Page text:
An international research team recently published their analysis of fossils from the largest single collection of human remains in the world: a Spanish cave named Sima de los Huesos, or Pit of Bones.
In recent history, early human fossil, artifact, and DNA recovery have provided several clues about the early evolution of hominids. Notably, we have learned that the events and interactions leading up to the Homo sapien dominated planet of today were very complex.
Despite this wealth of knowledge, there are still many disputes and uncertainties concerning early Homo evolution. A recent study published in the Proceedings of the National Academy of Sciences by a large international collaboration of scientists hoped to quell some of this uncertainty by analyzing nearly 7,000 human fossils dating to ~430,000 years ago.
These fossils were excavated from a cave in the Atapuerca Mountains of Spain known as Sima de los Huesos, or Pit of Bones. Importantly, all the fossils used in the study were very likely to have originated at the site, making their comparison and description much more robust in contrast to existing comparative studies that often span large geographical distances.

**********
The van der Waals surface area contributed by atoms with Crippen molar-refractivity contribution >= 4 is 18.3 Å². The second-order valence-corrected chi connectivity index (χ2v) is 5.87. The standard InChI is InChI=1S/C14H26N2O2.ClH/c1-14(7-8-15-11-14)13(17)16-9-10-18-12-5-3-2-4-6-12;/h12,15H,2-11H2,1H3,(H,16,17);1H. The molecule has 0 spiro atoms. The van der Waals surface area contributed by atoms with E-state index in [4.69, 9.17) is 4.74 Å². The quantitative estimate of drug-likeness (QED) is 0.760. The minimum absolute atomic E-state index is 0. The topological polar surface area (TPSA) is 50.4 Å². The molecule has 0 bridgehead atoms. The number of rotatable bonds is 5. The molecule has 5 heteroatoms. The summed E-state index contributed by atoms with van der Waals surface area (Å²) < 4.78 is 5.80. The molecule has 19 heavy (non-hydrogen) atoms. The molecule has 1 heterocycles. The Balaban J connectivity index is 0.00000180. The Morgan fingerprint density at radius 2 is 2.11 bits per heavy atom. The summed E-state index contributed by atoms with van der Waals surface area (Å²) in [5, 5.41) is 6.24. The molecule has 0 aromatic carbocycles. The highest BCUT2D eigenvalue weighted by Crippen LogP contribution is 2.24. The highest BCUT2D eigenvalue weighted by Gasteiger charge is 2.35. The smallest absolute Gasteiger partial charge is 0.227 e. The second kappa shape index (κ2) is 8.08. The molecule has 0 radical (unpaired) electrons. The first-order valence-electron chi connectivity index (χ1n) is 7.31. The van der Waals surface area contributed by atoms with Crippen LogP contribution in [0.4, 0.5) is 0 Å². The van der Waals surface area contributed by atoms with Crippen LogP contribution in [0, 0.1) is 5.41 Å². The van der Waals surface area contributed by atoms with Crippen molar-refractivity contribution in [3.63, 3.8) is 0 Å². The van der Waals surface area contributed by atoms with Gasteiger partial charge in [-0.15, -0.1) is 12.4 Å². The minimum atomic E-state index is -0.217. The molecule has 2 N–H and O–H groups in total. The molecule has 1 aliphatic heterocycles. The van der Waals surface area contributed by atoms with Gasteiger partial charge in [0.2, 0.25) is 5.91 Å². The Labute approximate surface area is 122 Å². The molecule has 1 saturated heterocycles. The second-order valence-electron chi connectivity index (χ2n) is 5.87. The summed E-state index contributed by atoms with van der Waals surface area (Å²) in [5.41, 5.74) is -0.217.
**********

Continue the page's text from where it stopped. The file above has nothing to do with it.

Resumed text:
The researchers used the postcranial bones (all skeletal bones except the skull) of 19 individuals to study the body plan of these 430k-year-old human remains. The fossils represented both children and adults and all bones of the human skeleton.
The team found that the fossils were significantly phylogenetically related to
Neanderthals based on the skeletal morphology. They show a “wide Homo” body plan, an attribute inherited and maintained from earlier hominid ancestors (modern day humans have a “narrow Homo” plan).
Despite their wide bodies, the fossils had an estimated stature (height) that can be found in modern middle-latitude human populations, a trait that first appeared 1.6–1.5 million years ago. The large femoral head (the ball on the femur that sits in the hip socket) represented in the skeletons is thought to be a more recent morphological trait, acquired in Europe and Africa between 100 and 600 thousand years ago.
Interestingly, the size variation of the bones show that this group of hominids likely had a level of interpopulation dimorphism (variation in appearance), similar to the differences found in modern day humans.
Though these early humans do share a few skeletal traits with us modern day humans, they had a brain mass smaller than the Neanderthals and had more similar cranial features to this extinct hominid lineage as well.
Based on their evidence, the researchers suggest that these early hominids found at the Pit of Bones are likely a sister group of the later Neanderthals.
However, many other traits are also shared between ancestor and future species, leading the group to conclude that their fossil collection provides evidence for mosaic evolution, or evolution of different body parts at different times and speeds.